39/60 When Raymond Melendez, 43, goes into a store, particularly into a big shopping club, he notices everything.
And sometimes, what he notices is not good.
"It drives me nuts," said Melendez, of Bensalem, an unemployed marketing and retail manager. "I can get it in better shape. I'm itching to go.
"I love the work, anything having to do with retail," he said. "It's fast-paced, and there's always a challenge."
Melendez grew up on welfare, but ran his way out of poverty, landing a track scholarship to college. Shortly after he graduated, he met his wife and went to work for her family's business, a bar and grill.
Later, he moved onto retailing. Soon, he became the overnight manager at a 24-hour drugstore. "When I left in the morning, the store had to be immaculate," said Melendez.
In 2000, he joined Kmart Corp. "I thought they were a stable company," he said, "and I could see all the opportunities for advancement."
He was just in line for a promotion when, in 2002, Kmart closed 360 stores. "I got laid off," he said.
Soon, he landed at Sam's Club, where he was sent to manage the bakery department - not that he knew a thing about baking. What he did know, after looking over the sales records, was that cakes were very profitable, if there was someone always available to decorate them.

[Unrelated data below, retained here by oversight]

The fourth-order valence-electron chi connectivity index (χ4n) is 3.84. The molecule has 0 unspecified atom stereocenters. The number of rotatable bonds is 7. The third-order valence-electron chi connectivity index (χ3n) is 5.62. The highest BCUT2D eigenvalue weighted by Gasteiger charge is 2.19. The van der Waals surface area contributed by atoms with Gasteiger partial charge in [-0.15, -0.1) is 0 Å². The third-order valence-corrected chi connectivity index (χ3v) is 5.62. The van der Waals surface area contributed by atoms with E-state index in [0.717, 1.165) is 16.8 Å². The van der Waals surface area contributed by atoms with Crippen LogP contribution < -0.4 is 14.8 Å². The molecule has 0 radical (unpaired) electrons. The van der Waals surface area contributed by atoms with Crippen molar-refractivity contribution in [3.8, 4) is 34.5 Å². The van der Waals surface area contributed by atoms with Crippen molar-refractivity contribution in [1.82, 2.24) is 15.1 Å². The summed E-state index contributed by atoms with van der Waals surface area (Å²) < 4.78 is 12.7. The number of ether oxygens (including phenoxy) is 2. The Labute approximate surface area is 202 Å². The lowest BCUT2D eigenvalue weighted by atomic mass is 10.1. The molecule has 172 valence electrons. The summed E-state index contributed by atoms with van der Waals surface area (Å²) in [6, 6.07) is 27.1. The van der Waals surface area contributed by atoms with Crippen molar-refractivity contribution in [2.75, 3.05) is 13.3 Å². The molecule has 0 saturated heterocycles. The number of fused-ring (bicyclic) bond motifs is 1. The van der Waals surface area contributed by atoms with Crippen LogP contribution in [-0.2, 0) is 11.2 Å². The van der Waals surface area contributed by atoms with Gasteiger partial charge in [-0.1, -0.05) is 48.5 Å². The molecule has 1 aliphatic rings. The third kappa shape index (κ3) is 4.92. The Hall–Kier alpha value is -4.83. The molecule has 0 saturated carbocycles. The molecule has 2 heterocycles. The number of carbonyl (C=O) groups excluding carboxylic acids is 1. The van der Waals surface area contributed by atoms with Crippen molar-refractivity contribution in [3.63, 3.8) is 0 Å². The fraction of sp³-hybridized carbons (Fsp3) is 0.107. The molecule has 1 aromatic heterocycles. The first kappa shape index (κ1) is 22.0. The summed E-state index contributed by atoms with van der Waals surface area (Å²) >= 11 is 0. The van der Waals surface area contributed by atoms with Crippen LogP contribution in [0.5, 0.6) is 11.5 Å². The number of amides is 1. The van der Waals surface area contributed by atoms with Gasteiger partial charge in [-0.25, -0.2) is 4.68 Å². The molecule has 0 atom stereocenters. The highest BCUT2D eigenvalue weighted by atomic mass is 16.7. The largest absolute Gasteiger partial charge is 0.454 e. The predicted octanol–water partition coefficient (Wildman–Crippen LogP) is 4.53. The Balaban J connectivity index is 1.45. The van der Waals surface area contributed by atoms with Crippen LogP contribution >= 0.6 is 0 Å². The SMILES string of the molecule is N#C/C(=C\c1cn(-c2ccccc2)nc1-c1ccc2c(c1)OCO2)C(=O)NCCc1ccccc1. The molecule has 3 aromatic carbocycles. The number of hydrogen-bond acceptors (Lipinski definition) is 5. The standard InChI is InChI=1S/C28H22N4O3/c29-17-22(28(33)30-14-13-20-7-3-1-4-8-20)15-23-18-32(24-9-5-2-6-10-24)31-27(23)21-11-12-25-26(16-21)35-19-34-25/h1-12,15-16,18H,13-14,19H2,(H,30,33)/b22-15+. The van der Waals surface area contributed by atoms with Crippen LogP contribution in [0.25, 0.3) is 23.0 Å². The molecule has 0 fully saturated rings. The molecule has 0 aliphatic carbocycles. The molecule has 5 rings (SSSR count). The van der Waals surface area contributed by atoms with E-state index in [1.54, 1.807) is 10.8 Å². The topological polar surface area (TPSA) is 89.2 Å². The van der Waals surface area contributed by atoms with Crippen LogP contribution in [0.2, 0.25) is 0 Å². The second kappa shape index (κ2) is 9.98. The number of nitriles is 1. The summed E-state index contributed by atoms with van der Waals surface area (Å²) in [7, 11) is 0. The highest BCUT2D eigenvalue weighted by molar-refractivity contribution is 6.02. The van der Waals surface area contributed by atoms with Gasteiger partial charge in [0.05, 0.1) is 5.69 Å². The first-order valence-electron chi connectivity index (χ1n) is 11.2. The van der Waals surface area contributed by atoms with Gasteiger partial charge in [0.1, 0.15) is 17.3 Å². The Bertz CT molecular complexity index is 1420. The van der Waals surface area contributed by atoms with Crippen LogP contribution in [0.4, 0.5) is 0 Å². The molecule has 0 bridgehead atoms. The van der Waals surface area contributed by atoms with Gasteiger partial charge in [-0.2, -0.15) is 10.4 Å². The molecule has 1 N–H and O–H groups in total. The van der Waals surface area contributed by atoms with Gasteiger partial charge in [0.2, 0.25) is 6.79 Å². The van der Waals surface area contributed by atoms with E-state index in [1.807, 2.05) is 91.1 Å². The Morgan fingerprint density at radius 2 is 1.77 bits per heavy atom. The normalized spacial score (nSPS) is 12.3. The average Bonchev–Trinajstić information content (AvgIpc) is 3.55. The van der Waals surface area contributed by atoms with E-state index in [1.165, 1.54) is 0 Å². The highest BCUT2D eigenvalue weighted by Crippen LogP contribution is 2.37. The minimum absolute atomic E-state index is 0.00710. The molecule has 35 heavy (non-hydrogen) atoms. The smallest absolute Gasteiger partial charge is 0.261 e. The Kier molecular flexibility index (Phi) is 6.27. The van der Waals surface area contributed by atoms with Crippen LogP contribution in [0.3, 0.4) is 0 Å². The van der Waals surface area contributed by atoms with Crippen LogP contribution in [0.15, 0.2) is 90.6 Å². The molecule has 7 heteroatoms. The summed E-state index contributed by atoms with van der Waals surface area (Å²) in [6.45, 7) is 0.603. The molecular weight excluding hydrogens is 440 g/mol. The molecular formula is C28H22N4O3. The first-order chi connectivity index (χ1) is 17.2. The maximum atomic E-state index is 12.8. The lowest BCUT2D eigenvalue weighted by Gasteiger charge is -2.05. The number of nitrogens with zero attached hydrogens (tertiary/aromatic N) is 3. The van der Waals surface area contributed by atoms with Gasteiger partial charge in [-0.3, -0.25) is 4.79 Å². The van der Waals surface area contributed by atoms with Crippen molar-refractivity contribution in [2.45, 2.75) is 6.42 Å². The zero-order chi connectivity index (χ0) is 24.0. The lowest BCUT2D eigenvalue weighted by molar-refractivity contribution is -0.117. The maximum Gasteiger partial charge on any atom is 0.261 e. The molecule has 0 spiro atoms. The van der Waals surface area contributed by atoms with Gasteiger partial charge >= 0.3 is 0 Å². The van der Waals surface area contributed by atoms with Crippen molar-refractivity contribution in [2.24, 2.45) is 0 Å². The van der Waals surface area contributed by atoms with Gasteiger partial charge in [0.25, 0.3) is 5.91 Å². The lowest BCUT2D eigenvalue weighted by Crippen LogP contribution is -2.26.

"I had everybody trained on how to decorate cakes," he said.
Later, he became marketing manager at a different Sam's Club, selling memberships. "When I got there, we were in the bottom-20 club in the nation," he said.
Melendez focused on one type of membership. "We were not only to make it to number one in the market, but in the whole division" in that membership category.
Update: As of December 2011, Melendez was working fulltime as an assistant supermarket manager.
- Hometown: Bensalem.
- Profession: Retailing, marketing manager.
- Experience: Recruited, trained, and directed a
high-performance sales team.
- Education: St. Peter's College -
bachelor's in business administration.
- E-mail address: firstname.lastname@example.org
In September 2010, he lost his Sam's Club job when he needed to take off some time to handle a family matter. He hopes Sam's will hire him back again.
One plus of being unemployed is that he gets to spend more time with his children, age 15, 14, and 10.
"I didn't think I'd be out of work this long," Melendez said. Unemployment benefits help, and his wife works a lot of overtime.
"My son said, 'I'll help you, Dad. I'll give you money.' It's nice to hear your kid say that, but I would have a hard time taking money from my kids."
The Inquirer is not endorsing this individual as a job candidate; potential employers should conduct their own background checks.
Contact staff writer Jane M. Von Bergen at 215-854-2769 or email@example.com.